Griz by Lowell Jaeger Narrow trail twists through neck-high thickets of alders and hellebore, climbs onward around a blind turn, and there he is: big hunk of shaggy brown griz, stopped in his tracks, nose in the air, sniffing intruders’ sweat wafting suddenly too near. Three of us and one of him, sufficient heft on his bones to bulldoze forward if he chooses, mulling this over as he rocks on his forelegs, hulking shoulders flexing side to side. Nothing to rescue us but precious little time, as we step back, slowly, the way we came, savvy enough to not stare at him head-on. Careful not to shuffle wrong and stumble. Outcome could be one account or another. And now he’s looming above us, continuing past, as we wait meekly, downhill side, scant yards off-trail. He’s god of where he wants to go. Our silence is a kind of weak-kneed prayer.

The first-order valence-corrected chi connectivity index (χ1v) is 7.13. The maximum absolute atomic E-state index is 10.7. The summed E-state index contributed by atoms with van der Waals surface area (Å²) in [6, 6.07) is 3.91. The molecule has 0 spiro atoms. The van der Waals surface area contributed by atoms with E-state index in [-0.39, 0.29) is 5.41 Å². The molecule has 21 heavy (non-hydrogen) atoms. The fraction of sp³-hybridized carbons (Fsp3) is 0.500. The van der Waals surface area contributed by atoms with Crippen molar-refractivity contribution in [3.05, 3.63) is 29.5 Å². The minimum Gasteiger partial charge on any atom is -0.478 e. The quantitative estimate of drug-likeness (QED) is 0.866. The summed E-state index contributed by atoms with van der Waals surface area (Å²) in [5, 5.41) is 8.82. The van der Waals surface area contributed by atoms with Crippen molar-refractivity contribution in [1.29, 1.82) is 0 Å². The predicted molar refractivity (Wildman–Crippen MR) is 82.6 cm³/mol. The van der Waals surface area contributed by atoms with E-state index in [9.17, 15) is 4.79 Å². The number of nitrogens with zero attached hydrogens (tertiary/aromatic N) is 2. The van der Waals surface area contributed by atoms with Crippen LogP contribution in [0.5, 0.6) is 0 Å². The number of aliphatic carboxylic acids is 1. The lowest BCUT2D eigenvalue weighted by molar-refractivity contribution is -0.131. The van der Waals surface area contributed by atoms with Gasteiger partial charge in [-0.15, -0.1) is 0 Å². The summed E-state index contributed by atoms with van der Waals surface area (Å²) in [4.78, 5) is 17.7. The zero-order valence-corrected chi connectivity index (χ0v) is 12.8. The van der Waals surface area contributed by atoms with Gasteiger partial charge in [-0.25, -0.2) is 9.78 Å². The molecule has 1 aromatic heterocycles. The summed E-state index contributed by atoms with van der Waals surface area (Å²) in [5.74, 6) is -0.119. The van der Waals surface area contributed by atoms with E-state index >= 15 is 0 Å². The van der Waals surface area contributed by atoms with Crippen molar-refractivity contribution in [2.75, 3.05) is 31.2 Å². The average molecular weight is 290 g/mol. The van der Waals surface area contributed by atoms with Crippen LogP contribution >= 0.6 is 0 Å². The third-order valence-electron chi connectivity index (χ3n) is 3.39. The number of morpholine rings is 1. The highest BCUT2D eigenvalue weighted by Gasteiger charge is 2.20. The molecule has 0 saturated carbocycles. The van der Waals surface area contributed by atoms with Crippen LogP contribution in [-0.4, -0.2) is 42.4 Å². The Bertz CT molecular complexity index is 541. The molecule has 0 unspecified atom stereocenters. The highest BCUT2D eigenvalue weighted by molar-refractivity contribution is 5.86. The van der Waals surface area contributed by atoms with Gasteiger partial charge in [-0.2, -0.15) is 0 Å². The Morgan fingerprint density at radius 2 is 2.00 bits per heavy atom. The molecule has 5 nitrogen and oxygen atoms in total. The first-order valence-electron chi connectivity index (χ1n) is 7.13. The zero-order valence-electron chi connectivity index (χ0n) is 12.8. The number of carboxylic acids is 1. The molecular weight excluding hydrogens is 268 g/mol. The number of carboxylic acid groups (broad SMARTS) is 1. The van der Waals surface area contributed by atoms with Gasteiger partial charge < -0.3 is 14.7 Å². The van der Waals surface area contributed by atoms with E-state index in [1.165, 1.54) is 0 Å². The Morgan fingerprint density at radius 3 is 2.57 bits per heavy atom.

Lowell Jaeger (Montana Poet Laureate 2017-2019) is founding editor of Many Voices Press, author of seven collections of poems, recipient of fellowships from the National Endowment for the Arts and the Montana Arts Council, and winner of the Grolier Poetry Peace Prize. Most recently Jaeger was awarded the Montana Governor’s Humanities Award for his work in promoting thoughtful civic discourse.